House and Senate negotiators reached final agreement Wednesday on a compromise measure to limit lawsuits involving faulty products, setting up a critical vote in the Senate next week.
The negotiators finished work on the legislation after House Republicans earlier this month ended their insistence that the law be a broad overhaul of the nation’s civil litigation system, ending an impasse of nearly a year.
The bill would for the first time set nationwide limits on money awarded for injuries from products as diverse as food blenders, prescription drugs, heart valves and automobiles.
The new measure will be voted on early next week in the Senate, where a bipartisan coalition supporting the measure is extremely fragile.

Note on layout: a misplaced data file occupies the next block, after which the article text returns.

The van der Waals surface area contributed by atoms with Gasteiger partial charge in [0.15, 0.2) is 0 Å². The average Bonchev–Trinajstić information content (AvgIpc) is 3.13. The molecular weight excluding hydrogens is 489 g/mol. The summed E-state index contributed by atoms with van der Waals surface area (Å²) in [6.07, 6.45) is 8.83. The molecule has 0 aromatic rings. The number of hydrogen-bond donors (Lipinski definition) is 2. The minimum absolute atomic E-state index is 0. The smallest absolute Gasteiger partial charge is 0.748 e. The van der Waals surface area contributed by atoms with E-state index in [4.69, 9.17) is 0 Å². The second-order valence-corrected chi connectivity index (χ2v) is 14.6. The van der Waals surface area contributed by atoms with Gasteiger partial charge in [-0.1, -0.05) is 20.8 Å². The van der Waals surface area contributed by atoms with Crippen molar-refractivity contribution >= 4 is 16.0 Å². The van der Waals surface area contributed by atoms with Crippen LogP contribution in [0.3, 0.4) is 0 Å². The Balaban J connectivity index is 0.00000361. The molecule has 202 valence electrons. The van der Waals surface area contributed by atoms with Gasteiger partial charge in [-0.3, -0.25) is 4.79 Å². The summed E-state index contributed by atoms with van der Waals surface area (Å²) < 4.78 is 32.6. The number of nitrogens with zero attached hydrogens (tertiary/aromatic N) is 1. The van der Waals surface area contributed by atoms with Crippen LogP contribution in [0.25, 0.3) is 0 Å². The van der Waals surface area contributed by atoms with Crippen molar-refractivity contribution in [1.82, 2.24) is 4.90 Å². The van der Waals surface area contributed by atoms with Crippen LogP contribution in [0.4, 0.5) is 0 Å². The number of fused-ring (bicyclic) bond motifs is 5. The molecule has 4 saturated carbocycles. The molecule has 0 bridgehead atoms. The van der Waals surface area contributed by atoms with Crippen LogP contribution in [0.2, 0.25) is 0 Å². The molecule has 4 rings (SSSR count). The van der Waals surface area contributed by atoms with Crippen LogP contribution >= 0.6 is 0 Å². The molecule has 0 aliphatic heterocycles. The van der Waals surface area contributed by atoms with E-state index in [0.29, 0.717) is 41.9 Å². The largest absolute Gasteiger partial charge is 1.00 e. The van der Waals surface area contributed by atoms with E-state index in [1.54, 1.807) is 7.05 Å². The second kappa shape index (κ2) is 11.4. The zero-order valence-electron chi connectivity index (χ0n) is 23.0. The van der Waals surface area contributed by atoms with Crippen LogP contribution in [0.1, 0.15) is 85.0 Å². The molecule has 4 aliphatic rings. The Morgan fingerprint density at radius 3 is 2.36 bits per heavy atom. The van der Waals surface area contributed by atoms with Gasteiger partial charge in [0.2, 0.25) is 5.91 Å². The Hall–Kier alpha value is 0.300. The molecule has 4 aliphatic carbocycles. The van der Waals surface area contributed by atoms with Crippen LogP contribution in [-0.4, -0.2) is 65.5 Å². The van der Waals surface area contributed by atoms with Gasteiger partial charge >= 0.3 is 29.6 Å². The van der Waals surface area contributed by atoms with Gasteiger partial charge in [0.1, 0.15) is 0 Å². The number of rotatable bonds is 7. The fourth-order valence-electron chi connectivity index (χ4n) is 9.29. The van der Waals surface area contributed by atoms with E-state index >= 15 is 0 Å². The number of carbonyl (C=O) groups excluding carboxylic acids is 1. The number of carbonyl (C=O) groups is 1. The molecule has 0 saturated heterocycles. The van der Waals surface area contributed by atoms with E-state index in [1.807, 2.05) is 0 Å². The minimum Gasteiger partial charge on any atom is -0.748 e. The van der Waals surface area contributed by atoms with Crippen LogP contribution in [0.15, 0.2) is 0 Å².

Lobbyists for the measure’s opponents, principally trial lawyers and consumer advocacy groups, have said they will work to pick off a vote or two.
But Sen. John D. Rockefeller IV, D-W.Va., who has been pressing for years to limit liability in lawsuits involving faulty products, said the bill would receive the 60 votes needed to cut off a prolonged debate certain to be staged by its opponents.
White House officials have said that Clinton could sign into law a measure that set nationwide standards for bringing lawsuits over flawed products. But the officials also said that they would oppose legislation that set definite caps on punitive damages in such suits.